The Nation’s Worst-Managed Transit Agency

posted in Antiplanner Transportation, Follow up |

It turns out that the Antiplanner is not the only transit observer who thinks that
San Jose’s Valley Transportation Authority is the nation’s worst-managed transit
agency. Tom Rubin, an accountant who has audited many transit agencies and
seen them from the inside out, agrees.

In a PowerPoint show (17MB) given to the Preserving the American Dream
conference in San Jose last weekend, Rubin shows that VTA ranks among the
bottom two or three transit operators by such performance criteria as farebox
recovery (the percentae of costs paid by fares), average passenger loads, subsidy
per rider, and subsidy per vehicle mile.

Participants in the Preserving the American Dream conference were encouraged
to ride VTA’s light-rail line to one of the conference events. What they saw was
not a pretty picture. Trains were infrequent (one of the supposed advantages of
rail is that they run so frequently that riders don’t need to consult scheduled), the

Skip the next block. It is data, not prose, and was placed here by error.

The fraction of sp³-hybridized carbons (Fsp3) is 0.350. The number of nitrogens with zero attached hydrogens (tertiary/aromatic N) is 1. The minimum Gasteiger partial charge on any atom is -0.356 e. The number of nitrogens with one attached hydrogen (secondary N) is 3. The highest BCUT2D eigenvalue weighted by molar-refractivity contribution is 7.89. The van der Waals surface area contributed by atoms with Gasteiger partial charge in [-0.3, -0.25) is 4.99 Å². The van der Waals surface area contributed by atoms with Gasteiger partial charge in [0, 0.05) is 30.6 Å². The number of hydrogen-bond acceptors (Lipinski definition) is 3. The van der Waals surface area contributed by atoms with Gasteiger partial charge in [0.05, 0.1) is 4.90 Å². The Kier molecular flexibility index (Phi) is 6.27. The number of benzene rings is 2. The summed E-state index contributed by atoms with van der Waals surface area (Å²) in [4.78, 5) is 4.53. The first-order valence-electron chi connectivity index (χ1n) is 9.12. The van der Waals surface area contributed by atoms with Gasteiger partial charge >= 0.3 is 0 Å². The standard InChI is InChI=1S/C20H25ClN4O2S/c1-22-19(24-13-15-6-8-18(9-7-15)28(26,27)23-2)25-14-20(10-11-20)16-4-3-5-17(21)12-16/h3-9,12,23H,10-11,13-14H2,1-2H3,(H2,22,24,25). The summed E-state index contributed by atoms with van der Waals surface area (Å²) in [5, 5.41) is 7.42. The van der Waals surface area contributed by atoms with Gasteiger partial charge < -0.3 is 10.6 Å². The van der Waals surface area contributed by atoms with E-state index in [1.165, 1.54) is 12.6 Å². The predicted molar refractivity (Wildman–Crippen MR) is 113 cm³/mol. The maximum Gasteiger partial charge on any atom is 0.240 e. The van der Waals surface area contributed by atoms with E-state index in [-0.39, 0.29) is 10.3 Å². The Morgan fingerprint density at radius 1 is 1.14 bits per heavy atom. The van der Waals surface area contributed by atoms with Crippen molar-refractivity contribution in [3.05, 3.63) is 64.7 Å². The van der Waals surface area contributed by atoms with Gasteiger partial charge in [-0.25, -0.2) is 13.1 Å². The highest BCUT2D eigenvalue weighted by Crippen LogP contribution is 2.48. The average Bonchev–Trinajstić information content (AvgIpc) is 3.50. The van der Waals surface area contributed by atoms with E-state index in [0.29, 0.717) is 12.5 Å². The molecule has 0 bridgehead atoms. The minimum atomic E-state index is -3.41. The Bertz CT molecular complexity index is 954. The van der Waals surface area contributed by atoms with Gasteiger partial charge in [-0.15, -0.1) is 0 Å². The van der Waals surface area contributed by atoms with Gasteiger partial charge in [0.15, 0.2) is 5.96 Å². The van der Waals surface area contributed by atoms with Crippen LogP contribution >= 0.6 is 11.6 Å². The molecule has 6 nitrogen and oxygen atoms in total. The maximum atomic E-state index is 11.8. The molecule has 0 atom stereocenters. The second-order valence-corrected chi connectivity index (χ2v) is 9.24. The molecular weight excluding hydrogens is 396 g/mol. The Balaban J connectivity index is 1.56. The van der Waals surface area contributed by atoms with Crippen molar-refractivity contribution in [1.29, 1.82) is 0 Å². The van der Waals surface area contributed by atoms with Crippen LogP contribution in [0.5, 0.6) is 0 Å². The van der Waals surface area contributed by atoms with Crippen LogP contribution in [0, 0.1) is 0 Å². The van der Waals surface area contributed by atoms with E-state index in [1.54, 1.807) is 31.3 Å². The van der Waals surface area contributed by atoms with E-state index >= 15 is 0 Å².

in-street tracks are dangerous (one conference goer slipped on a rail and fell into
a curb), and the fellow patrons are not always people you want to be around
(several conference goers were treated to the scene of someone becoming
violently ill on board, leading one of our members to say, “So that’s what they
mean by ‘vibrant streets’”).

Beyond these impressions, Tom Rubin observes that VTA has “the worst
operating statistics fo any American transit operator.” The reason for this, he
says, is that San Jose — being built mostly after World War II — is one of
the most spread-out urban areas in the country. Not only are people spread out,
but jobs are spread out, with no job concentrations anywhere.

This makes large buses particularly unsuitable for transit because there is no
place where large numbers of people want to go. So what was VTA’s solution
when its bus numbers were low relative to other transit agencies? Build light
rail — in other words, use an expensive technology that requires even more
job concentrations.

Now it has one of the, if not the, poorest-patronized light-rail systems in
America. So what is its solution? Build heavy rail, a technology that requires
even more job concentrations.

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